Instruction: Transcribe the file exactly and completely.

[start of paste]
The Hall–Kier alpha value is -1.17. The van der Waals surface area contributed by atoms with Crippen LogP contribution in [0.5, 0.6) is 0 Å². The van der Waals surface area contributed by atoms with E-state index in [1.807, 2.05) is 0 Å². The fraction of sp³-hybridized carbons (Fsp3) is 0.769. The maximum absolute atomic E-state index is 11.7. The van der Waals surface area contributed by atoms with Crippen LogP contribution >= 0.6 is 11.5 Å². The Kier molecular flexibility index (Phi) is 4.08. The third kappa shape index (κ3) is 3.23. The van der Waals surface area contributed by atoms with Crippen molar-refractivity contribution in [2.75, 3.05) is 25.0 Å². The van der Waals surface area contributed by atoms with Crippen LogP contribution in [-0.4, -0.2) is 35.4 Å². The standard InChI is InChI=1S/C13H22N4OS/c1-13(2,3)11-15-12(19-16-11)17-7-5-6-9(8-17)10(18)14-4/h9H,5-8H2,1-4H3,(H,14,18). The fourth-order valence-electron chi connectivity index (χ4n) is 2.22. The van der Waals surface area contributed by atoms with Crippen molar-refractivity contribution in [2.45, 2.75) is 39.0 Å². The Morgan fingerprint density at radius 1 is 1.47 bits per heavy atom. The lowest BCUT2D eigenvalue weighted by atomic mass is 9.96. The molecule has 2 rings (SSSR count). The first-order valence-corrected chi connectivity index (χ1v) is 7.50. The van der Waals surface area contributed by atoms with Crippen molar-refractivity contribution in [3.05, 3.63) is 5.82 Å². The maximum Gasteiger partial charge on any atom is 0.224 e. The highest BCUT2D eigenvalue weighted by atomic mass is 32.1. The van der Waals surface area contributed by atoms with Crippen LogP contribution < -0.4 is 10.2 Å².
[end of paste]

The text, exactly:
The Hall–Kier alpha value is -1.17. The van der Waals surface area contributed by atoms with Crippen LogP contribution in [0.5, 0.6) is 0 Å². The van der Waals surface area contributed by atoms with E-state index in [1.807, 2.05) is 0 Å². The fraction of sp³-hybridized carbons (Fsp3) is 0.769. The maximum absolute atomic E-state index is 11.7. The van der Waals surface area contributed by atoms with Crippen LogP contribution >= 0.6 is 11.5 Å². The Kier molecular flexibility index (Phi) is 4.08. The third kappa shape index (κ3) is 3.23. The van der Waals surface area contributed by atoms with Crippen molar-refractivity contribution in [2.75, 3.05) is 25.0 Å². The van der Waals surface area contributed by atoms with Crippen LogP contribution in [-0.4, -0.2) is 35.4 Å². The standard InChI is InChI=1S/C13H22N4OS/c1-13(2,3)11-15-12(19-16-11)17-7-5-6-9(8-17)10(18)14-4/h9H,5-8H2,1-4H3,(H,14,18). The fourth-order valence-electron chi connectivity index (χ4n) is 2.22. The van der Waals surface area contributed by atoms with Crippen molar-refractivity contribution in [2.45, 2.75) is 39.0 Å². The Morgan fingerprint density at radius 1 is 1.47 bits per heavy atom. The lowest BCUT2D eigenvalue weighted by atomic mass is 9.96. The molecule has 2 rings (SSSR count). The first-order valence-corrected chi connectivity index (χ1v) is 7.50. The van der Waals surface area contributed by atoms with Crippen molar-refractivity contribution in [3.05, 3.63) is 5.82 Å². The maximum Gasteiger partial charge on any atom is 0.224 e. The highest BCUT2D eigenvalue weighted by atomic mass is 32.1. The van der Waals surface area contributed by atoms with Crippen LogP contribution < -0.4 is 10.2 Å².